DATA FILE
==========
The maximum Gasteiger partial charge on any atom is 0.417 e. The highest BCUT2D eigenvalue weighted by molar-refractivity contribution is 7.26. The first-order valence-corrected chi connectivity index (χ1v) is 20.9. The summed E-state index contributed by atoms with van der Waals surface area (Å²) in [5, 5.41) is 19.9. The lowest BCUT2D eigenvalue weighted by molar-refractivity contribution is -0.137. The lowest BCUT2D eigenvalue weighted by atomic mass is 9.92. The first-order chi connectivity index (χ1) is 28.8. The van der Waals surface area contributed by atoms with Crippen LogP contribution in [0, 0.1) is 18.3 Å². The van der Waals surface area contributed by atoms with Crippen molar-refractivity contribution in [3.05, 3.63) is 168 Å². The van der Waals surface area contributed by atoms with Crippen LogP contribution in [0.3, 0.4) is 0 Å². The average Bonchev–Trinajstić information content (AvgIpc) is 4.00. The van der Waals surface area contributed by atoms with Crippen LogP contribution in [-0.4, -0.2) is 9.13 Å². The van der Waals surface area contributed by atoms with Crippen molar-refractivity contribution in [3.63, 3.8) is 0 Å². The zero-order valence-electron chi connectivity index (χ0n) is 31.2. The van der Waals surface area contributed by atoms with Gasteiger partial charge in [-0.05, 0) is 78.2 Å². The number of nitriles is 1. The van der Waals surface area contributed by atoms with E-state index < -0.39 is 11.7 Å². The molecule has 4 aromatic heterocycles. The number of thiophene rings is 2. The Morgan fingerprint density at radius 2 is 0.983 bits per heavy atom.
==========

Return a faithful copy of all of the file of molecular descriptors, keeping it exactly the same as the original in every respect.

The maximum Gasteiger partial charge on any atom is 0.417 e. The highest BCUT2D eigenvalue weighted by molar-refractivity contribution is 7.26. The first-order valence-corrected chi connectivity index (χ1v) is 20.9. The summed E-state index contributed by atoms with van der Waals surface area (Å²) in [5, 5.41) is 19.9. The lowest BCUT2D eigenvalue weighted by molar-refractivity contribution is -0.137. The lowest BCUT2D eigenvalue weighted by atomic mass is 9.92. The first-order chi connectivity index (χ1) is 28.8. The van der Waals surface area contributed by atoms with Crippen LogP contribution in [0, 0.1) is 18.3 Å². The van der Waals surface area contributed by atoms with Crippen molar-refractivity contribution in [3.05, 3.63) is 168 Å². The van der Waals surface area contributed by atoms with Crippen LogP contribution in [0.3, 0.4) is 0 Å². The average Bonchev–Trinajstić information content (AvgIpc) is 4.00. The van der Waals surface area contributed by atoms with Crippen LogP contribution in [-0.4, -0.2) is 9.13 Å². The van der Waals surface area contributed by atoms with Crippen molar-refractivity contribution in [3.63, 3.8) is 0 Å². The zero-order valence-electron chi connectivity index (χ0n) is 31.2. The van der Waals surface area contributed by atoms with Gasteiger partial charge in [-0.05, 0) is 78.2 Å². The number of nitriles is 1. The van der Waals surface area contributed by atoms with E-state index < -0.39 is 11.7 Å². The molecule has 4 aromatic heterocycles. The number of thiophene rings is 2. The Morgan fingerprint density at radius 2 is 0.983 bits per heavy atom.